Teenaged me was terribly shy and desperately unhappy. At this time my parents were members of a hardline ecclesia that promoted rigorous study of ‘pioneer’ writings alongside the bible. Young people’s study group speakers advised on special bible-marking systems, and I dutifully defaced my calf-bound, wide-margin india-paper King James Version with the approved brand of fine-line ink pen and fluorescent marker. At this time, my formal social life was entirely based around the Christadelphian religion. Because of my shyness and anxiety, most of my peers inevitably viewed me as a figure of fun and the rightful target of group derision. However, I had also started work at 16, and was finding that I could be a very different person amongst my colleagues. This stark contrast made me more confused, especially when I found that I enjoyed illicit after-work pub visits (not the one where I narrowly missed detection by a passing Number 11 bus-travelling Sister though).

Around 17, I had a second chance to see the Truth truly. I had submitted to baptism after enduring a vivid representation of Nuclear War as the Embodiment of Armageddon by a particularly zealous exhorting Brother. I remember this man working himself into a sweat of passion, raging, spittle flying, assuring us that unbaptised young people would see their parents safe in the Kingdom whilst their own sinful flesh melted from their irradiated skeletons in a storm of consequences. I cried. Some months later, I rose soggily from the sinister blue baptismal bath concealed under the Ecclesial platform feeling nothing, not holy, not justified, not reborn or even OK. Only with a sense of having completed the only course of action open to me.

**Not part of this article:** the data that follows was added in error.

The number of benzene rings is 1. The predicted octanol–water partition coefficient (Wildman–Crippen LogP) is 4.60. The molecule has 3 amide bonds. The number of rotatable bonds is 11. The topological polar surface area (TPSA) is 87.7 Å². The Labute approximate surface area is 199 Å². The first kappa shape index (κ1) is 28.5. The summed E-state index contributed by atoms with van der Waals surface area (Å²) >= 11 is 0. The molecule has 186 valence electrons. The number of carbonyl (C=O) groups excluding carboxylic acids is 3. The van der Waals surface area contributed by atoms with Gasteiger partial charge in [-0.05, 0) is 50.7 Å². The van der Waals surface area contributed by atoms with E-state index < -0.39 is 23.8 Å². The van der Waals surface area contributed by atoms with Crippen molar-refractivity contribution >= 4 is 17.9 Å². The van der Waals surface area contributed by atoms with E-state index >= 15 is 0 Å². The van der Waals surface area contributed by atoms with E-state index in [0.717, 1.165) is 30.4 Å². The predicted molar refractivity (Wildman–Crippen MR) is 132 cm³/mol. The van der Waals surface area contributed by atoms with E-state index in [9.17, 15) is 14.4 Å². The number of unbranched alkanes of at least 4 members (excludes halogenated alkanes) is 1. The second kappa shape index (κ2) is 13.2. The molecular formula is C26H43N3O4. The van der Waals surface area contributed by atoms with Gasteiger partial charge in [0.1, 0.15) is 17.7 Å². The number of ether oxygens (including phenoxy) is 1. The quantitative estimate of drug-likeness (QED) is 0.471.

Every Sunday evening, the young people would ‘go back’ to someone’s home for further bible study and the chance to consume quantities of crisps and cake afterwards. On one occasion, it was decided to take a group photo. Everyone was milling about, and someone suggested that the most confident person should take charge. One of my peers shouted out “I know, H can do it!” The room echoed in mockery of me; the Sister of the house roared, her head back, teeth exposed; the boys laughed immoderately; the girls sniggered; even my one friend had to find it funny. My position as the occupant of the lowest rung was officially ratified. Then, in all my distress and shame, a thought seared my mind with real live clarity – I could walk out of there: open the front door, go down the stairs, cross the car park, and start to walk home…and nobody could stop me. And I would never, never, go back.